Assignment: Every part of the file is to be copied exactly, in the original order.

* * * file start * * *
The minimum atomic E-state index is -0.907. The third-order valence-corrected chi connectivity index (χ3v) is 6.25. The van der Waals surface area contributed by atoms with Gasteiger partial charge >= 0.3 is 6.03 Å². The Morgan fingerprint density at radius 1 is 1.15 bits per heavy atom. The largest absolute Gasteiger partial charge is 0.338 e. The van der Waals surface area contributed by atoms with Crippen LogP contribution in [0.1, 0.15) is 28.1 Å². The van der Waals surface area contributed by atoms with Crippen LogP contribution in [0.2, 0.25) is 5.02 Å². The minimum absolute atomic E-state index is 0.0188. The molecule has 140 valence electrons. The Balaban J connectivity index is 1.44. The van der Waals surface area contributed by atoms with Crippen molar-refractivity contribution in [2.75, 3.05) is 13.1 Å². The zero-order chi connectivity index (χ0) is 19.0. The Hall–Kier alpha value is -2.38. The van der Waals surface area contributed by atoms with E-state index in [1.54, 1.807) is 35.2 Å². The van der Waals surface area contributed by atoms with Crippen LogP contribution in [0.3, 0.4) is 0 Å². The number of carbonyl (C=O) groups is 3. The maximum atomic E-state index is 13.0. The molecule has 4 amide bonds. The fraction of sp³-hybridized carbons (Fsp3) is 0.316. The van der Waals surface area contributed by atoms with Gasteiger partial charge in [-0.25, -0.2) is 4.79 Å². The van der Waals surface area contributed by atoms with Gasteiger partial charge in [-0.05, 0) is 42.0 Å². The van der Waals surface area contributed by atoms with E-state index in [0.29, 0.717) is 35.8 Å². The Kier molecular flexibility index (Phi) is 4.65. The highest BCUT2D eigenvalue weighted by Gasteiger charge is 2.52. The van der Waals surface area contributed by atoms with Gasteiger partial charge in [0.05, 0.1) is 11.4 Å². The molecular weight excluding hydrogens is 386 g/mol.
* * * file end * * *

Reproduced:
The minimum atomic E-state index is -0.907. The third-order valence-corrected chi connectivity index (χ3v) is 6.25. The van der Waals surface area contributed by atoms with Gasteiger partial charge >= 0.3 is 6.03 Å². The Morgan fingerprint density at radius 1 is 1.15 bits per heavy atom. The largest absolute Gasteiger partial charge is 0.338 e. The van der Waals surface area contributed by atoms with Crippen LogP contribution in [0.1, 0.15) is 28.1 Å². The van der Waals surface area contributed by atoms with Crippen LogP contribution in [0.2, 0.25) is 5.02 Å². The minimum absolute atomic E-state index is 0.0188. The molecule has 140 valence electrons. The Balaban J connectivity index is 1.44. The van der Waals surface area contributed by atoms with Crippen molar-refractivity contribution in [2.75, 3.05) is 13.1 Å². The zero-order chi connectivity index (χ0) is 19.0. The Hall–Kier alpha value is -2.38. The van der Waals surface area contributed by atoms with E-state index in [1.54, 1.807) is 35.2 Å². The van der Waals surface area contributed by atoms with Crippen LogP contribution in [0.3, 0.4) is 0 Å². The number of carbonyl (C=O) groups is 3. The maximum atomic E-state index is 13.0. The molecule has 4 amide bonds. The fraction of sp³-hybridized carbons (Fsp3) is 0.316. The van der Waals surface area contributed by atoms with Gasteiger partial charge in [-0.25, -0.2) is 4.79 Å². The van der Waals surface area contributed by atoms with Gasteiger partial charge in [-0.05, 0) is 42.0 Å². The van der Waals surface area contributed by atoms with E-state index in [0.29, 0.717) is 35.8 Å². The Kier molecular flexibility index (Phi) is 4.65. The highest BCUT2D eigenvalue weighted by Gasteiger charge is 2.52. The van der Waals surface area contributed by atoms with Gasteiger partial charge in [0.05, 0.1) is 11.4 Å². The molecular weight excluding hydrogens is 386 g/mol.